Go/No Go Decision
So we met with the young man and got to know him a little better. Even though we have been neighbors for a few years, we had not interacted with him or his family much prior to his Prom invitation. I spoke with him and shared our views on dating and emphasized that our children do not date in the traditional sense and thus if my daughter were to accompany him to Prom, that it would be as a friend. We also discussed the parameters in which he would need to agree to abide if he were to take my daughter to Prom (no after parties, no drinking, etc). I shared with him the obligation and duty I have to protect my daughters and sons from both physical and spiritual harm and my duty to protect their honor. I told him that if Rachel would go with him to Prom that he would be agreeing to take on this role for the evening. He listened attentively and agreed to do his best, and I have no reason to doubt his sincerity, so we gave our permission for our daughter to attend.
While I felt comfortable that my daughter’s friend would keep his word, I also knew what it was like to be 18 and that sometimes it is hard to discern when a situation is making someone else uncomfortable. So I signed up to be an official chaperone at the Prom for the first two hours. I must emphasize that my being a chaperone is in no way a statement of mistrust of either my daughter or her friend. I did not spy on them while they were at the Prom, I observed the environment and did what I could to make sure that it was “family friendly” and free of the activity cited in the Prom Permission form. I sincerely hoped that my daughter would have a good time, and that it would be a positive experience for both of them (since neither has been to a Prom before). Our daughter had been to a homeschool formal before and had a great time, the coordinators of the Homeschool Formal consistently do a great job, they require dance lessons prior to the formal by all attendees, they have dance cards to ensure that no one feels left out and that everyone gets to meet people other than the person who escorted them to the formal, and most of the attendees are strong in their Christian morals. We look forward to their report and Rachel’s opinion on which formal event was better.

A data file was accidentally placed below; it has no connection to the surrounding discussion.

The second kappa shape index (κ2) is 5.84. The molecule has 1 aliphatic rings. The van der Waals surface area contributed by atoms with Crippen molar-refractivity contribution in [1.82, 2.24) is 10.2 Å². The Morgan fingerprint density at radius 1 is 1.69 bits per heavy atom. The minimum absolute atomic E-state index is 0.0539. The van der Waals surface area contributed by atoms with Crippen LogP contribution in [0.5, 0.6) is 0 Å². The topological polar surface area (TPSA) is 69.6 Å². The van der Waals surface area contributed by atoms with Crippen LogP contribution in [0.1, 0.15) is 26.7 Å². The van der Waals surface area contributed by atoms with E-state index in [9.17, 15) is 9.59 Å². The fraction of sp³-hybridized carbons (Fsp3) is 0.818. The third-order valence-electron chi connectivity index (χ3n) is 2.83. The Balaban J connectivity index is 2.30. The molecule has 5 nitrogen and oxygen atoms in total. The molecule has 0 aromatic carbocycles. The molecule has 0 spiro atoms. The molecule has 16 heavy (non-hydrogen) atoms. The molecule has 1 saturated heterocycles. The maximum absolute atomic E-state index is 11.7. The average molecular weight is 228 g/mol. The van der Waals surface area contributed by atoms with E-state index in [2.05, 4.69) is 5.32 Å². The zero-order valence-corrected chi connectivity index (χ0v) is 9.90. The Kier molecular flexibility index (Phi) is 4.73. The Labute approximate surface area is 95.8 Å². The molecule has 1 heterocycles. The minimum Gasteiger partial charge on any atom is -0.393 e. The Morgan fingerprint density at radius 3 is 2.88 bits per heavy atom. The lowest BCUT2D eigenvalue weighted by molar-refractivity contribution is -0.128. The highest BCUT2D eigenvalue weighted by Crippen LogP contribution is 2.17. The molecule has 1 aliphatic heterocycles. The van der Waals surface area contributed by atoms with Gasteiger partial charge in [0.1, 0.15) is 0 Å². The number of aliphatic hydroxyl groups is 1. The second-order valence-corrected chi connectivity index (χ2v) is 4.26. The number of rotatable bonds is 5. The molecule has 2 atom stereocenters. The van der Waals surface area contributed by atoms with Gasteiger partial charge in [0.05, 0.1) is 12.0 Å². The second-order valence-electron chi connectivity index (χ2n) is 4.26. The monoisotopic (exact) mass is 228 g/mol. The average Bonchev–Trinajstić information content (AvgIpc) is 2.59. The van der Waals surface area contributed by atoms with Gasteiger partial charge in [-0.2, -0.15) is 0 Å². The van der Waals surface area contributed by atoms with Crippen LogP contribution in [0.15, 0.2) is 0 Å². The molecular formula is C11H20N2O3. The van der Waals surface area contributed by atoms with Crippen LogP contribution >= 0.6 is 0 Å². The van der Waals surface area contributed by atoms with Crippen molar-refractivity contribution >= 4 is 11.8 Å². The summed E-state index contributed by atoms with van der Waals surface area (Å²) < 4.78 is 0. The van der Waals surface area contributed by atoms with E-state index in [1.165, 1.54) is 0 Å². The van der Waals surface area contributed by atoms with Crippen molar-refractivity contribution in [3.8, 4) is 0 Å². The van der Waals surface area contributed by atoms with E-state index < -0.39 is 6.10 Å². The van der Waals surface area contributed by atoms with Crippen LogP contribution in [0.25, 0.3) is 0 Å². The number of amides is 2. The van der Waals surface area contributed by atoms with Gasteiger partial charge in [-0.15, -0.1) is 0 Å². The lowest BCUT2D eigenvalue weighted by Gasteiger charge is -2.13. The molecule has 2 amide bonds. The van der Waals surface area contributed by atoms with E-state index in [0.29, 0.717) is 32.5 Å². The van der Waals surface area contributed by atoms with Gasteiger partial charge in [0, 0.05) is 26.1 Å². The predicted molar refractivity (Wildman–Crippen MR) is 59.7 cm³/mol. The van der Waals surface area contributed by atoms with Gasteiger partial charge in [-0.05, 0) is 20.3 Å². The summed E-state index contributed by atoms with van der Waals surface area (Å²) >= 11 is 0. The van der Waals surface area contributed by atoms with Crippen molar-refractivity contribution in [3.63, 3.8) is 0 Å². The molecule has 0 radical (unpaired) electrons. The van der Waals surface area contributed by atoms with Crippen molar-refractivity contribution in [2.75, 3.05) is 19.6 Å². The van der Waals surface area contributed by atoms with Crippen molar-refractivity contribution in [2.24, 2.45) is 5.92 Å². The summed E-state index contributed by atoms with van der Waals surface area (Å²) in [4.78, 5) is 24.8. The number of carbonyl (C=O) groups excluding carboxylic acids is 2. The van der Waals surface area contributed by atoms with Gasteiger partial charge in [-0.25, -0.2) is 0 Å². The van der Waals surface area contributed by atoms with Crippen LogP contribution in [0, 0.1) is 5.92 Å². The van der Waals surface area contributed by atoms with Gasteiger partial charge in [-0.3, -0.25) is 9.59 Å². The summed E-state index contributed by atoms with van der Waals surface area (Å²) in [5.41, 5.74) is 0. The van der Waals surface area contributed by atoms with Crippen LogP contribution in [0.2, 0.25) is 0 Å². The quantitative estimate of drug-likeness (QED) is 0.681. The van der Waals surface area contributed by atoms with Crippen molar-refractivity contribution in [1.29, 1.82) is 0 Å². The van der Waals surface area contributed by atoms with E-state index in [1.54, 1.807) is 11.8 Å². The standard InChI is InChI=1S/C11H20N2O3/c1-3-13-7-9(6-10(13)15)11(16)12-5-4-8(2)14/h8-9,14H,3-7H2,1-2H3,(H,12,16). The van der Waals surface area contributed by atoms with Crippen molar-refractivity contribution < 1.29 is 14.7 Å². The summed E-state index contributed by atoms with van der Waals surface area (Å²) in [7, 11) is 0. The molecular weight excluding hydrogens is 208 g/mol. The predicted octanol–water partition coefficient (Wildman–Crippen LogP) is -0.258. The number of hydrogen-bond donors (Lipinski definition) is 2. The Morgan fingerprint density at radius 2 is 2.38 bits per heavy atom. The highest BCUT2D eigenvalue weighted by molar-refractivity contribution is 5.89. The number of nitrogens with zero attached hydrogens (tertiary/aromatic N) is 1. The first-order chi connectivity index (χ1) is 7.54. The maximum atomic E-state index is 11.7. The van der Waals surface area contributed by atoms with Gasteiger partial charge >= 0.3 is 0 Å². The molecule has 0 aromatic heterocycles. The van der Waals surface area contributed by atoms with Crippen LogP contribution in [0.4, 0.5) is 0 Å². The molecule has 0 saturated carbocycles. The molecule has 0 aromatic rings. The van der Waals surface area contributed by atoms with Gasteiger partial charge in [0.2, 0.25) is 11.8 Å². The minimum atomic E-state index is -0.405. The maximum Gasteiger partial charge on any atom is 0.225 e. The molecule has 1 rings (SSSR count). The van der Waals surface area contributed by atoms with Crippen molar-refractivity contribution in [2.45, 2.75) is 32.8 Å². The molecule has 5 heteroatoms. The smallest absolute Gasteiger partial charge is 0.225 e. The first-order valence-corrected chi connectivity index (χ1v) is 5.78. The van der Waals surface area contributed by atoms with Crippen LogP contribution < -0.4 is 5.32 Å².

What are your thoughts on Prom? What have you done when faced with a similar situation?
Turns out my fears about the nature of the Prom were justified, I witnessed all the rules being broken, except for alcohol abuse (which may have occurred). Please read my follow up article for all the sordid details.
- Educating the Next Generation – My thoughts on the Prom event in General after Chaperoning it.
- After Action Report: Prom Edition – My daughter’s reflection on her experience and whether it was worth it or not
For a great book on Christian Courtship, check out Christian Courtship in an Oversexed World